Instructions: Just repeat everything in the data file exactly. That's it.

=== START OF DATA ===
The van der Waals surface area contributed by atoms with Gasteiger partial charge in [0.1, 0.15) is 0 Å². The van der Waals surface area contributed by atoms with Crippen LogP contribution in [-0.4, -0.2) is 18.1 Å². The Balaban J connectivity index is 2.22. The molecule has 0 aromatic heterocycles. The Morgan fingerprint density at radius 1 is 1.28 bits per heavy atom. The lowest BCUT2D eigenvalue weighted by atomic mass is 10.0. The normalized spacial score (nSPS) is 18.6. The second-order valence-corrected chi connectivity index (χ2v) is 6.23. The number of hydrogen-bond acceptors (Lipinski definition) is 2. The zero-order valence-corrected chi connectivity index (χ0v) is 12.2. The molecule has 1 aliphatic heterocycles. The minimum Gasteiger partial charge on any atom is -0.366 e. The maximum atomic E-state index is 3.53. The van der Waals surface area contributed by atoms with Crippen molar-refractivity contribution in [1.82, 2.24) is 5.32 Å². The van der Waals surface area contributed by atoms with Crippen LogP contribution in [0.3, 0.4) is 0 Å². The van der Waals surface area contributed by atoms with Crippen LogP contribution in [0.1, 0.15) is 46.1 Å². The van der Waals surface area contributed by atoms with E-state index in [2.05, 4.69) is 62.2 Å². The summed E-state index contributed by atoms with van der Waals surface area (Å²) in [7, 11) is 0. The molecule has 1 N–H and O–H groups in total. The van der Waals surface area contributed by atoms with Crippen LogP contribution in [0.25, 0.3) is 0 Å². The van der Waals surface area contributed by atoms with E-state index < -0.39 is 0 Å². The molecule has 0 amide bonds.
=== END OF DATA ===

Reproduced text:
The van der Waals surface area contributed by atoms with Gasteiger partial charge in [0.1, 0.15) is 0 Å². The van der Waals surface area contributed by atoms with Crippen LogP contribution in [-0.4, -0.2) is 18.1 Å². The Balaban J connectivity index is 2.22. The molecule has 0 aromatic heterocycles. The Morgan fingerprint density at radius 1 is 1.28 bits per heavy atom. The lowest BCUT2D eigenvalue weighted by atomic mass is 10.0. The normalized spacial score (nSPS) is 18.6. The second-order valence-corrected chi connectivity index (χ2v) is 6.23. The number of hydrogen-bond acceptors (Lipinski definition) is 2. The zero-order valence-corrected chi connectivity index (χ0v) is 12.2. The molecule has 1 aliphatic heterocycles. The minimum Gasteiger partial charge on any atom is -0.366 e. The maximum atomic E-state index is 3.53. The van der Waals surface area contributed by atoms with Crippen molar-refractivity contribution in [1.82, 2.24) is 5.32 Å². The van der Waals surface area contributed by atoms with Crippen LogP contribution in [0.3, 0.4) is 0 Å². The van der Waals surface area contributed by atoms with Crippen LogP contribution in [0.1, 0.15) is 46.1 Å². The van der Waals surface area contributed by atoms with E-state index in [2.05, 4.69) is 62.2 Å². The summed E-state index contributed by atoms with van der Waals surface area (Å²) in [7, 11) is 0. The molecule has 1 N–H and O–H groups in total. The van der Waals surface area contributed by atoms with Crippen LogP contribution in [0.25, 0.3) is 0 Å². The van der Waals surface area contributed by atoms with E-state index < -0.39 is 0 Å². The molecule has 0 amide bonds.